Establishment Labs has a very good internship structure, and for that reason, we have received many interns from Costa Rican and American Universities throughout the summer. This morning a new intern toured our offices and looked at Christine and me like we were tenured employees -a pretty jarring experience, as we’ve only been here a month. Then again, we’re starting week #5 and we have, surprisingly, fallen into the swing of things very comfortably. Because this is week five, we’ve also published enough blog and personal social media posts that many people know we’re currently doing an internship in Costa Rica and are curious about what we’re actually doing here. I still haven’t found a particularly good answer to this question, as most things I work on are device design, development, and research. All being fields that are surprisingly secretive. Competing companies are trying their best to make their product lines better than one another, which is why we try to keep everything we’re working on so hush-hush. That being said, we’re working on some very cool projects!
What I can say about my project is that I’m working on Class III medical device design (but if you’ve been keeping up with the blogs, you know that by now). The art of telling somebody about your work in the Research and Development department is a tricky one: you need to outline enough detail so that people know you’re not just twiddling your thumbs all day, but not so much that you breach your strict non-disclosure agreements. Over the past week, we have been in the process of reviewing pre-clinical reports for various devices. Thankfully, the FDA has very strict rules when it comes to animal trials, and no fewer than an infinite amount of reading material on the subject, so there is never a dull moment when it comes to learning how to outline such a trial!
Now that the summer is officially well into its second “semester”, we are also beginning to think about our implementation projects for the year. I will be on the team helping to develop and implement the Consultika app here in Costa Rica, so Sarah, Ahmad, Hannah and I took a short break from work on Friday to meet with our local Costa Rican contact (and GMI alumni) to discuss the project. We spent the entire morning breaking down the Costa Rican healthcare system, how it differs from many other countries, and the pitfalls one should avoid when trying to bring clinical trials here. It’s a daunting task, but we’re looking forward to researching it more in depth this week.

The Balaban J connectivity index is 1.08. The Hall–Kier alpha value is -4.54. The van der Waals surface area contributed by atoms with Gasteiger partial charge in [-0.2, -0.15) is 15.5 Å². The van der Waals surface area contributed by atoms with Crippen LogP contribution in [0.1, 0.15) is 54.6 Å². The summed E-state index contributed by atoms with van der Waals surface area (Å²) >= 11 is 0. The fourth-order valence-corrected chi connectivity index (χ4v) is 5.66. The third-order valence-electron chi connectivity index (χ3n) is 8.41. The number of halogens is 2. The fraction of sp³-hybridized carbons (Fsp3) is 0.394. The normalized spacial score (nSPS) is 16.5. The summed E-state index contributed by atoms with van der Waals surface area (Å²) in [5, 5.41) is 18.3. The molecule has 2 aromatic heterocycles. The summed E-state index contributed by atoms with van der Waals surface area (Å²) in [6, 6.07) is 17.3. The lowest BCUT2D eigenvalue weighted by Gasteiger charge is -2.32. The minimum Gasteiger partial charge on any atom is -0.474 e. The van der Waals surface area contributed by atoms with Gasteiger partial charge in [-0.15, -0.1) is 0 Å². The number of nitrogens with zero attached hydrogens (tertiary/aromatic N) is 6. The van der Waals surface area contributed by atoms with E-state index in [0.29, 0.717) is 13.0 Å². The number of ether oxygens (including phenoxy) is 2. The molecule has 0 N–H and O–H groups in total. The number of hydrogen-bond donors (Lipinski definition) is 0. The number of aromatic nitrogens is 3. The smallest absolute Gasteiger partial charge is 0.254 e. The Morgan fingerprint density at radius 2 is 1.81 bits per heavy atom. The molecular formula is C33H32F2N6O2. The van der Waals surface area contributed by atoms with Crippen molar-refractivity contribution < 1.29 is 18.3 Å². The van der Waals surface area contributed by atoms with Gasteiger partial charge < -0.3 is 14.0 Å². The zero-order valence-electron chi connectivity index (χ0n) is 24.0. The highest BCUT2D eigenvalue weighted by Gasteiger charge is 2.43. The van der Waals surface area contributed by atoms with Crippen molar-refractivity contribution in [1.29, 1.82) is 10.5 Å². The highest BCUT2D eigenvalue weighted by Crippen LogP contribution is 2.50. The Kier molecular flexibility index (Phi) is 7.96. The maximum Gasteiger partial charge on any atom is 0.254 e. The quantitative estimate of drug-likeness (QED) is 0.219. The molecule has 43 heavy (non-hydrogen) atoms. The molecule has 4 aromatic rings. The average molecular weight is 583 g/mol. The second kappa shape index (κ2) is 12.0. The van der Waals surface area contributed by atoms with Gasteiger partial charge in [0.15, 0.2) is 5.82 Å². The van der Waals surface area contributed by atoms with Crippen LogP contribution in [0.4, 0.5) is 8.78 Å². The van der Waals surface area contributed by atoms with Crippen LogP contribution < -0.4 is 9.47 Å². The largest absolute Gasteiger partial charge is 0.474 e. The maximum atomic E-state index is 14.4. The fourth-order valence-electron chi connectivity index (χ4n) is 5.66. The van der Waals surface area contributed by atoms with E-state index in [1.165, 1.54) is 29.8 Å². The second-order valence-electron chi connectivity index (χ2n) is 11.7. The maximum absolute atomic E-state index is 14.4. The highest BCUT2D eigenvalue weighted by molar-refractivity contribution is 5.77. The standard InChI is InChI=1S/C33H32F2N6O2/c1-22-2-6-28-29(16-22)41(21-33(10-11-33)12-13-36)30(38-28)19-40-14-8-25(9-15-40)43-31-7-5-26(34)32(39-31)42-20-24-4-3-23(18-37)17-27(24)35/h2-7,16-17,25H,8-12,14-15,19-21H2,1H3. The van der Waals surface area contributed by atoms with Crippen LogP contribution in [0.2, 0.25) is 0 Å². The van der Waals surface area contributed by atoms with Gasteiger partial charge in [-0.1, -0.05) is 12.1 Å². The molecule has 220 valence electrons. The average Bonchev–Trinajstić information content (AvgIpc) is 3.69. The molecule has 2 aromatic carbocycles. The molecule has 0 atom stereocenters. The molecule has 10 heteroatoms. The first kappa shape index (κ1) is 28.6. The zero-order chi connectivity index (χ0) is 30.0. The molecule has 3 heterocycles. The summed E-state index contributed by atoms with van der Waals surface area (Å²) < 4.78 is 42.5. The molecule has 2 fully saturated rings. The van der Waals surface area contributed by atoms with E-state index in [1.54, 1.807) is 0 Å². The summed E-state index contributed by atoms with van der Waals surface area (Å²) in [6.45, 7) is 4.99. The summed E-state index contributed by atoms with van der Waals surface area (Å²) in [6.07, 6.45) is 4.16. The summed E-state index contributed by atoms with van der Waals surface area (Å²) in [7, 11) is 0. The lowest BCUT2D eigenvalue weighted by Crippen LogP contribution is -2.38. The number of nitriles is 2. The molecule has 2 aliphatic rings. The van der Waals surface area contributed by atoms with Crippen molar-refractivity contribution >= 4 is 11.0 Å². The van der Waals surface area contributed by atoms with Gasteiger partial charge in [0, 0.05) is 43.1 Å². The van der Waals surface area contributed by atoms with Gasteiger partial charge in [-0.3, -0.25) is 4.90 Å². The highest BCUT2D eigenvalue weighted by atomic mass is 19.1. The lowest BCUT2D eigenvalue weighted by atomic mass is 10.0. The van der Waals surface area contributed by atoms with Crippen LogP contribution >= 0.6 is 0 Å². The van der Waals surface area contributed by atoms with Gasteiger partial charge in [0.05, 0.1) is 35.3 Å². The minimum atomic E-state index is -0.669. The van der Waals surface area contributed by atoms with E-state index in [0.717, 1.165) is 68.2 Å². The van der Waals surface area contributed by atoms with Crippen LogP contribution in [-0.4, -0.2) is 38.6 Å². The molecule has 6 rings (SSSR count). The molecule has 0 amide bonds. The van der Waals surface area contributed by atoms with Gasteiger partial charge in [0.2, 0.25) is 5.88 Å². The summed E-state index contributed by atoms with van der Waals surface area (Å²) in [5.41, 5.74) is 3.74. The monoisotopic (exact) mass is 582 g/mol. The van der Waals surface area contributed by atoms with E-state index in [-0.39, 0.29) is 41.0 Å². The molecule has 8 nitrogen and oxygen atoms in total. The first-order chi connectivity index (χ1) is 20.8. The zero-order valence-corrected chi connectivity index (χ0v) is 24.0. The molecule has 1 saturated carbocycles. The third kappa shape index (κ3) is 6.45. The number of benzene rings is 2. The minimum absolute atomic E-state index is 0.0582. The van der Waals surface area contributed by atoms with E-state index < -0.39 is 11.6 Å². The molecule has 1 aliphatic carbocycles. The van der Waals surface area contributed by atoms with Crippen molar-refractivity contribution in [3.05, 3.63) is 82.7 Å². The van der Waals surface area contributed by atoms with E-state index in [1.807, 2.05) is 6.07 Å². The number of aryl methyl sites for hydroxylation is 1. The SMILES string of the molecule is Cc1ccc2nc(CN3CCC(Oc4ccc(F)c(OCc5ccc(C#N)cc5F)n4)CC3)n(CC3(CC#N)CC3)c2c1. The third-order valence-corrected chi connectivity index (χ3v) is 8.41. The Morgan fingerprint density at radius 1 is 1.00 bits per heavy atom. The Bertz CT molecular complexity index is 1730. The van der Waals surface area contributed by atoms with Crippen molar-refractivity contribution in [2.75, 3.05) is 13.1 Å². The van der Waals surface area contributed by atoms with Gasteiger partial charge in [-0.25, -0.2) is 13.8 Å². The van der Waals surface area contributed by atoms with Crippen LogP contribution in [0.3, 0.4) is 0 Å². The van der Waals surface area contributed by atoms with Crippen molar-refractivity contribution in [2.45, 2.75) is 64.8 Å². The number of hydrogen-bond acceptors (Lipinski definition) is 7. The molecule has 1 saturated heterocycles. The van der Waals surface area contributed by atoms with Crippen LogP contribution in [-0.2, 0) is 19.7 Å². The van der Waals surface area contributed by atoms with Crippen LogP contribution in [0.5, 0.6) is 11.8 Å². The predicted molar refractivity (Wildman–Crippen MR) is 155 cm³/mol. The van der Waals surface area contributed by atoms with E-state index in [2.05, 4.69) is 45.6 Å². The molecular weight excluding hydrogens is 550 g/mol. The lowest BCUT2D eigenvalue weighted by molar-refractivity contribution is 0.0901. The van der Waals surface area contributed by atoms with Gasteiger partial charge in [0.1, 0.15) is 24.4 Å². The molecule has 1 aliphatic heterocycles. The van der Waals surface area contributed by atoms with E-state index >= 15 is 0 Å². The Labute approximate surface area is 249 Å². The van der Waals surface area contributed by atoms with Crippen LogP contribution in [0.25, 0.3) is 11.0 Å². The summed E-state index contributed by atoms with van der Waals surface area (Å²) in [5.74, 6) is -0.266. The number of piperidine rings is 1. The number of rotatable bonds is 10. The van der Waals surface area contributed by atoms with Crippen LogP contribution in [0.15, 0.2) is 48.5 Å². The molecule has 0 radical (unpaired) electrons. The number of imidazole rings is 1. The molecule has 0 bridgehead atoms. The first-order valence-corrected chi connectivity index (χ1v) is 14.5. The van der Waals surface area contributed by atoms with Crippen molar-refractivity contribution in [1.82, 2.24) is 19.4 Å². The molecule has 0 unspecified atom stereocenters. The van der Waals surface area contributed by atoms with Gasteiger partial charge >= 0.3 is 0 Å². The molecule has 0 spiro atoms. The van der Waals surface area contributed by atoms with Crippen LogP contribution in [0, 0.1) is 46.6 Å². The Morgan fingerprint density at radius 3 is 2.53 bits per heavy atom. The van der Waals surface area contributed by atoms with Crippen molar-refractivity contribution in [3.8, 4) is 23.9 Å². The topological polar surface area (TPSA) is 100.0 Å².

Our cohort seems to have had a healthy balance of Coast vs Altitude when it comes to our weekend adventures. This past weekend we opted for the latter and headed to La Fortuna, a town near Arenal National Park (home to the famous Volcan Arenal aka Arenal Volcano). We kicked off early Saturday morning with heading to the national park. The most embarrassing thing I’ve done so far on this trip was forgetting to pack an umbrella and rain jacket, even though I knew I’d be living in Latin America during the rainy season, but I have since acquired one and am (finally) prepared for the weather! We started our trek up to Volcan Arenal on Saturday morning where the weather fluctuated between sunny and hot and down-pouring and humid. After about 30 minutes of taking our rain gear on and off to either cool down or cover up, the climate decided on a healthy downpour WHILE STILL BEING hot and sunny for another 30 minutes. It was a beautiful hike, so beautiful, in fact, that a few of us were too entranced with looking for sloths and getting lost in nature that we (quite literally) got lost and wandered away from the group. We ended up arriving at the cooled-20-year-old-magma flow way before the rest of the group, where we took a much-needed break to admire the volcano and its lake.
After a hot and sweaty morning of national-park exploring, we decided to experience nature in a much more comfortable atmosphere. Many local resorts have capitalized on the fact that they are near a volcano, and its subsequent geothermal energy, and have created a pseudo-waterpark out of the available hot springs. There were varying temperatures of pools, 75 F, 87 F and 110 F and countless natural cave saunas. The best way I can describe the hottest pool is having you imagine getting in a hot bath. It’s the same temperature that makes you think “wow this is hot, but it will cool down in a minute to a perfect temperature and then I’ll be chillin’” except it doesn’t cool down and you slowly boil alive, which was perfect for our sore, muddy muscles! What was not good for our muscles (or any other bone in our body), however, was the water slides that definitely do not abide by any standard of water slide in the USA. In big waterparks back home you think “wow this is high up/ wow this is fast, but I know there is a regulatory agency that is present to ensure my safety so I’m just going to enjoy the ride” but here you think “haha this is fun… hey, we’re going kind of fast don’t you think… Ow, my entire body was just violently bashed the other side of the slide again.” and then it finishes with feelings of sheer terror until you inevitably end up flipping out of the end of the slide, hydroplaning for 15 feet, and eventually sink to the bottom bruised and disheveled. We finished off this relaxing weekend by hiking 500+ steps down to a waterfall and, of course, 500+ back up to the bus on Sunday morning -effectively tightening all the muscles we spent the past evening relaxing at the hot springs. All in all, it was a solid adventure and I would do all of it again but for now, back to work!